Strategic Voting Never Works

David Weber (@DavidWeberGreen), Green Party candidate for Kitchener South — Hespeler tweets:

Strategic voting has never got anyone what they want in any past election. Neither has vote swapping, or coordinated voting, or asking parties to remove their candidates from swing ridings. If any of these things worked, they would be endorsed by the parties themselves.

Strategic voting, also known as tactical voting or insincere voting, means that you vote for the candidate most likely to defeat the candidate you like least, instead of voting for the candidate who will best represent you. Strategic voting has never been shown to work in any election that I know of. If there is an election upset in a riding it is never attributed to strategic voting, but always to a “protest vote”.

Vote swapping is making a promise with someone in another riding that if they vote for the candidate of the party you like, you will vote for the candidate of the party they like. In theory, this means the popular vote for the parties stays the same. But Canada does not have proportional representation, so this does not work. It only ensures that you don’t vote for the candidate who will best represent you. And Canada has a secret ballot, so there’s no assurance that the other person will vote as promised, anyway.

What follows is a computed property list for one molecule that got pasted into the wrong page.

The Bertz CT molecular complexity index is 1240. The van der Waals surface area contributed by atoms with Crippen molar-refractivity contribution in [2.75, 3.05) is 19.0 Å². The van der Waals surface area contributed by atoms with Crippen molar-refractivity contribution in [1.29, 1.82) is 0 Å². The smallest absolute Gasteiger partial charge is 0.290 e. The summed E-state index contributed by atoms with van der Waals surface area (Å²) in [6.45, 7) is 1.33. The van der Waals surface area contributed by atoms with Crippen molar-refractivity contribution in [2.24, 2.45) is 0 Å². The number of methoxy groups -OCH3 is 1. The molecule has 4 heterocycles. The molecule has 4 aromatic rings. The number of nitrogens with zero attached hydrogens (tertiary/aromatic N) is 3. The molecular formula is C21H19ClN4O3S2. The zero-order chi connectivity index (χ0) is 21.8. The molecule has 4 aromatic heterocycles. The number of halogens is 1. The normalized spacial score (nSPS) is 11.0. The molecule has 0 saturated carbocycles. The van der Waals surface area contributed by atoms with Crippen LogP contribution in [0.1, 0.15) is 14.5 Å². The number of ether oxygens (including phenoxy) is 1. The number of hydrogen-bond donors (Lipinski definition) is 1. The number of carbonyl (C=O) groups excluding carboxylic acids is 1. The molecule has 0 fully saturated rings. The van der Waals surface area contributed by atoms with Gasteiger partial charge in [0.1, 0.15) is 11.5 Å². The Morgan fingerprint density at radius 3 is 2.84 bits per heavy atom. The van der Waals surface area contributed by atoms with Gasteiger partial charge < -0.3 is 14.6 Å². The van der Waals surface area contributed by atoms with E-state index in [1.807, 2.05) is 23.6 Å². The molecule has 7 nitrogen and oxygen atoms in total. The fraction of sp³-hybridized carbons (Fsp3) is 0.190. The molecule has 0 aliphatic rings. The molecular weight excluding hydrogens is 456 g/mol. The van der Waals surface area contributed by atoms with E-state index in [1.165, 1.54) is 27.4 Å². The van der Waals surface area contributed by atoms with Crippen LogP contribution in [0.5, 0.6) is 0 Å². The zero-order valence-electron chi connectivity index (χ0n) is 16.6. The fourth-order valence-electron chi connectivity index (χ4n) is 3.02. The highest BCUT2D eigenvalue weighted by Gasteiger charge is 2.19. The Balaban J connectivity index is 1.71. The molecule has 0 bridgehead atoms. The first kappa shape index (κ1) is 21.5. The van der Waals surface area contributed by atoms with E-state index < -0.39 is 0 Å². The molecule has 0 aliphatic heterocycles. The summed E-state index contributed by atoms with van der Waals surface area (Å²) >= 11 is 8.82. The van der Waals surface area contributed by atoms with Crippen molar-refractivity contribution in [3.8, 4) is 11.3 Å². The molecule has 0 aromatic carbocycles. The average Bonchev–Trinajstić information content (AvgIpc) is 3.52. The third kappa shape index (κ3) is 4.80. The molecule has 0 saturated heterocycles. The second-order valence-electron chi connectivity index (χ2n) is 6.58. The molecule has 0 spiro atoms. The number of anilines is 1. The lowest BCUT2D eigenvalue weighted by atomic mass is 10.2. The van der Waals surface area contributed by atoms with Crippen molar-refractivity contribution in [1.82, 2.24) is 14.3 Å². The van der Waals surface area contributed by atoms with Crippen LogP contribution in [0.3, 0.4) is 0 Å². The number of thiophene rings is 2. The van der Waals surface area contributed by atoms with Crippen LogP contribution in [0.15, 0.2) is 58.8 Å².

Coordinated voting is like vote swapping on steroids. A large group of people in a riding disclose their party affiliation, then they all pledge to vote for the candidate of the most popular party in order to defeat the candidate they like least. Again, this won’t elect the candidate who will best represent you. And there’s still a secret ballot, so you’ll never know if the others in the group kept their promise.

And when one party “cooperates” with another party by not running a candidate in order to avoid splitting the vote, it just deprives the electorate of the choice to vote for that party. You’ll never be able to vote for the candidate who will best represent you if that candidate is not allowed to run. I’m not sure how you can possibly cast an effective vote in this case — move to a different riding? That’s a high price for democracy.

Everyone should vote for the candidate who will best represent them. That’s the way to get the government you want. Strategic voting is not.


Bob Jonkman (he/him/his)

About Bob Jonkman (he/him/his)

Bob Jonkman is a former Green Party of Canada candidate. He ran in Brantford-Brant for the 2019 federal election, and in Kitchener-Conestoga for the 2018 provincial and 2015 federal elections. Follow in the #Fediverse (Mastodon, Pleroma, Friendica, PeerTube, &c).
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